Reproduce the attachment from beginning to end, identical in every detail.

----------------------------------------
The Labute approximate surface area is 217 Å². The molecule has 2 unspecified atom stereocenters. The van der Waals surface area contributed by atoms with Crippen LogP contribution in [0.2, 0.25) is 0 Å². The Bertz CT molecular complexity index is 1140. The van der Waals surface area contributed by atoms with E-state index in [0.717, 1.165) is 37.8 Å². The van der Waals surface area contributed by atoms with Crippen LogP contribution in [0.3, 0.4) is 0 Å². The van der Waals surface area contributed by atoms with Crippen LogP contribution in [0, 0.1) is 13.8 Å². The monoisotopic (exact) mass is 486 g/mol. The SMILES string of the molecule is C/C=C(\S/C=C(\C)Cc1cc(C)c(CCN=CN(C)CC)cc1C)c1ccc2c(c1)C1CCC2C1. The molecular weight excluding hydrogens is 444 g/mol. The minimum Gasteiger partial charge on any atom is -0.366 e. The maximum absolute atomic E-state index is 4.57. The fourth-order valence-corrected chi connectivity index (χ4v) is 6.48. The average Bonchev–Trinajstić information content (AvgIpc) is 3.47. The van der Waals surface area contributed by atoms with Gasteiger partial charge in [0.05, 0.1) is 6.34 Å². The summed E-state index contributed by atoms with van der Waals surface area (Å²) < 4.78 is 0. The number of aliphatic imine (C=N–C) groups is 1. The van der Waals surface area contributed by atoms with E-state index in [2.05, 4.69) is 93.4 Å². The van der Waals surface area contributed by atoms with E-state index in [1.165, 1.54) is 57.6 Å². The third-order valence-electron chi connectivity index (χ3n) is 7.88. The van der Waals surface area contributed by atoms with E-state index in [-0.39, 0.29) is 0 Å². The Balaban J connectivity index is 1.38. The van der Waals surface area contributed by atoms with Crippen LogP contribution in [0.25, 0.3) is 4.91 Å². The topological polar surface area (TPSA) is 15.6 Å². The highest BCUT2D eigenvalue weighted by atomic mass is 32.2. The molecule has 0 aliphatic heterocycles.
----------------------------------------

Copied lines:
The Labute approximate surface area is 217 Å². The molecule has 2 unspecified atom stereocenters. The van der Waals surface area contributed by atoms with Crippen LogP contribution in [0.2, 0.25) is 0 Å². The Bertz CT molecular complexity index is 1140. The van der Waals surface area contributed by atoms with E-state index in [0.717, 1.165) is 37.8 Å². The van der Waals surface area contributed by atoms with Crippen LogP contribution in [0.3, 0.4) is 0 Å². The van der Waals surface area contributed by atoms with Crippen LogP contribution in [0, 0.1) is 13.8 Å². The monoisotopic (exact) mass is 486 g/mol. The SMILES string of the molecule is C/C=C(\S/C=C(\C)Cc1cc(C)c(CCN=CN(C)CC)cc1C)c1ccc2c(c1)C1CCC2C1. The molecular weight excluding hydrogens is 444 g/mol. The minimum Gasteiger partial charge on any atom is -0.366 e. The maximum absolute atomic E-state index is 4.57. The fourth-order valence-corrected chi connectivity index (χ4v) is 6.48. The average Bonchev–Trinajstić information content (AvgIpc) is 3.47. The van der Waals surface area contributed by atoms with Gasteiger partial charge in [0.05, 0.1) is 6.34 Å². The summed E-state index contributed by atoms with van der Waals surface area (Å²) < 4.78 is 0. The number of aliphatic imine (C=N–C) groups is 1. The van der Waals surface area contributed by atoms with E-state index in [2.05, 4.69) is 93.4 Å². The van der Waals surface area contributed by atoms with E-state index in [1.165, 1.54) is 57.6 Å². The third-order valence-electron chi connectivity index (χ3n) is 7.88. The van der Waals surface area contributed by atoms with E-state index in [-0.39, 0.29) is 0 Å². The Balaban J connectivity index is 1.38. The van der Waals surface area contributed by atoms with Crippen LogP contribution in [0.25, 0.3) is 4.91 Å². The topological polar surface area (TPSA) is 15.6 Å². The highest BCUT2D eigenvalue weighted by atomic mass is 32.2. The molecule has 0 aliphatic heterocycles.